Line engraving published in the "Illustrated London News", 2 July 1864, depicting an early stage in the battle. Kearsarge is on the left, with Alabama in the right distance.

U.S. Naval History and Heritage Command Photograph

Online Image: 150KB; 740 x 575 pixels

 
Photo #: NH 86059

"Naval Combat - Kearsarge and Alabama off Cherbourg, France - June 19, 1864"


Photograph of a painting, published by E.H. Hart, 1162 Broadway, New York, circa the later 1880s, depicting the action between USS Kearsarge and CSS Alabama.

U.S. Naval History and Heritage Command Photograph

Online Image: 116KB; 740 x 425 pixels

 
Photo #: NH 42376

"The action between the Ironclad Federal steamer 'Kearsarge' and the Confederate steamer 'Alabama', off Cherbourg, June 19th 1864."


Print after a painting by W.F. Mitchell.

Courtesy of the U.S. Naval Academy Museum. Beverly R. Robinson Collection.

U.S. Naval History and Heritage Command Photograph

Online Image: 78KB; 740 x 470 pixels

 
Photo #: NH 59354

USS Kearsarge vs. CSS Alabama, 19 June 1864


Contemporary line engraving, depicting an early stage in the battle. Alabama is on the right, with Kearsarge in the left distance.

Courtesy of F.S. Hicks.

U.S. Naval History and Heritage Command Photograph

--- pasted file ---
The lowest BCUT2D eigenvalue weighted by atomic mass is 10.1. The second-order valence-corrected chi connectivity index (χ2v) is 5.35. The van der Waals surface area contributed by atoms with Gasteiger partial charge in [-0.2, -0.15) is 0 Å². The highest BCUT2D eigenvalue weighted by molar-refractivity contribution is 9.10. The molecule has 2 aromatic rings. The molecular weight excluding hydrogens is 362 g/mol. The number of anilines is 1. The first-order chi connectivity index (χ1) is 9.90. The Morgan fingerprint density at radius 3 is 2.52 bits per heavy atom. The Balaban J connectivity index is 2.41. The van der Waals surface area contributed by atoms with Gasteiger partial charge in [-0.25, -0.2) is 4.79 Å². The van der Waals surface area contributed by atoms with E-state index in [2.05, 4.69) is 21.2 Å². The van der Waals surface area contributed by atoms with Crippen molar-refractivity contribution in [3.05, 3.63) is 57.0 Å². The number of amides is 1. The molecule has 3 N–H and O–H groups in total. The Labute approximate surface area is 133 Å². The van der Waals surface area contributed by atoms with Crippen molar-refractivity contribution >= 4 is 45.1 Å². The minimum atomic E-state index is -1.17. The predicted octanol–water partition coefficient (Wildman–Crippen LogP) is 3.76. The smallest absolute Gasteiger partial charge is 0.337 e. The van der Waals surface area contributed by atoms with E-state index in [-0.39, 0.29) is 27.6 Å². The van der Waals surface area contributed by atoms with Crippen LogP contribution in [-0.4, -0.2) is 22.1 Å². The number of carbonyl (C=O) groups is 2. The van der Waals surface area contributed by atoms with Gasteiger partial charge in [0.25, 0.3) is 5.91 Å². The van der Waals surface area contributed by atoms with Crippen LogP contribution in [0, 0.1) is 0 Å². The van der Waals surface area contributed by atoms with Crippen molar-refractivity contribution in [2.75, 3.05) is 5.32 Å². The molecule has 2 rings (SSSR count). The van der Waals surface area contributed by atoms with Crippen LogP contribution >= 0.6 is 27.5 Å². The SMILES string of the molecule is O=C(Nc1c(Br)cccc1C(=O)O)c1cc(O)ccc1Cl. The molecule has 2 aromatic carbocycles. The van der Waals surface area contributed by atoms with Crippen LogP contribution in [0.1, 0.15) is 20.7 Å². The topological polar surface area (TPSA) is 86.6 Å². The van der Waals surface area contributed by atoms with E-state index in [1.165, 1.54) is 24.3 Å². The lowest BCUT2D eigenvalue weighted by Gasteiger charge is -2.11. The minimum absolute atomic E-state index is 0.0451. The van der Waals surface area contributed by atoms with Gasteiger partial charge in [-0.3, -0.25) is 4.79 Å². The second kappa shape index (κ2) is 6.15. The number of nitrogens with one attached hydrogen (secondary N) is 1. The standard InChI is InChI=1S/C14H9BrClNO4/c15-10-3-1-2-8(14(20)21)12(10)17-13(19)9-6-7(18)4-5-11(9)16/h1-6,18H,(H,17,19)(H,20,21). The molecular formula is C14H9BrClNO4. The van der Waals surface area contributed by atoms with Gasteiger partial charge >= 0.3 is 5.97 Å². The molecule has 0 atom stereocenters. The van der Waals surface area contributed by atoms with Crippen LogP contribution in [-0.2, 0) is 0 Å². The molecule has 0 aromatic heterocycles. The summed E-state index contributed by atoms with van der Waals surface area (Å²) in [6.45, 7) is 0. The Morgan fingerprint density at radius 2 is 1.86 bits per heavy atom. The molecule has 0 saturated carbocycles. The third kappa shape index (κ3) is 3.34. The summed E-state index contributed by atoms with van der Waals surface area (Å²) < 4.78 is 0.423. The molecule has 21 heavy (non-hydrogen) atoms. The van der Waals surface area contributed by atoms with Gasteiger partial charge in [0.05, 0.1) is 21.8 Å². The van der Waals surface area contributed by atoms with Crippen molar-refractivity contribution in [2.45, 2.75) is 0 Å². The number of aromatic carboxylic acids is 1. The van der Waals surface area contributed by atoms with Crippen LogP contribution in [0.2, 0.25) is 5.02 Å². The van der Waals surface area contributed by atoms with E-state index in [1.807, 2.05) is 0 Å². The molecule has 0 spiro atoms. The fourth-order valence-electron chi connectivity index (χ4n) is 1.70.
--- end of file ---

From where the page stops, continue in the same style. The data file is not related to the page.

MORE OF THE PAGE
Online Image: 144KB; 740 x 585 pixels

 
Photo #: K-29827 (Color)

USS Kearsarge vs. CSS Alabama, 19 June 1864

Painting by Xanthus Smith, 1922, depicting Alabama sinking, at left, after her fight with the Kearsarge (seen at right).

Courtesy of the Franklin D. Roosevelt Library, Hyde Park, New York.

Official U.S. Navy Photograph.

Online Image: 85KB; 740 x 500 pixels

Reproductions may be available through the National Archives

 
Photo #: NH 42379

Action between USS Kearsarge and CSS Alabama, off Cherbourg, France, 19 June 1864


Civil War era photograph of an artwork, mounted on a Carte de visite.

U.S. Naval History and Heritage Command Photograph

Online Image: 74KB; 740 x 450 pixels

 
Photo #: NH 1261

"Hauling Down the Flag -- Surrender of the Alabama to the Kearsarge off Cherbourg, France, 19 June 1864"


Artwork by J.O. Davidson, depicting the sinking of CSS Alabama, as seen from USS Kearsarge. The crew of one of Kearsarge's eleven-inch Dahlgren pivot guns is celebrating their victory.

Collection of President Franklin D. Roosevelt, 1936.

U.S. Naval History and Heritage Command Photograph

Online Image: 89KB; 740 x 540 pixels

 
Photo #: NH 96016

Navy Memorial Museum, Building 76, Washington Navy Yard, Washington, D.C.


View in the Civil War exhibit area, March 1980, showing the sternpost of USS Kearsarge with an unexploded shell from CSS Alabama embedded in it, a relic of the 19 June 1864 battle between those two ships.
Other artificts visible include the Historical Data Plaque of USS Cushing (DD-797), immediately to the right of the Kearsarge sternpost.
Photographed by PH3c F. Brownson.

U.S. Naval History and Heritage Command Photograph

Online Image: 154KB; 590 x 765 pixels

 



For higher resolution images see: Obtaining Photographic Reproductions

To the best of our knowledge, the pictures referenced here are all in the Public Domain, and can therefore be freely downloaded and used for any purpose.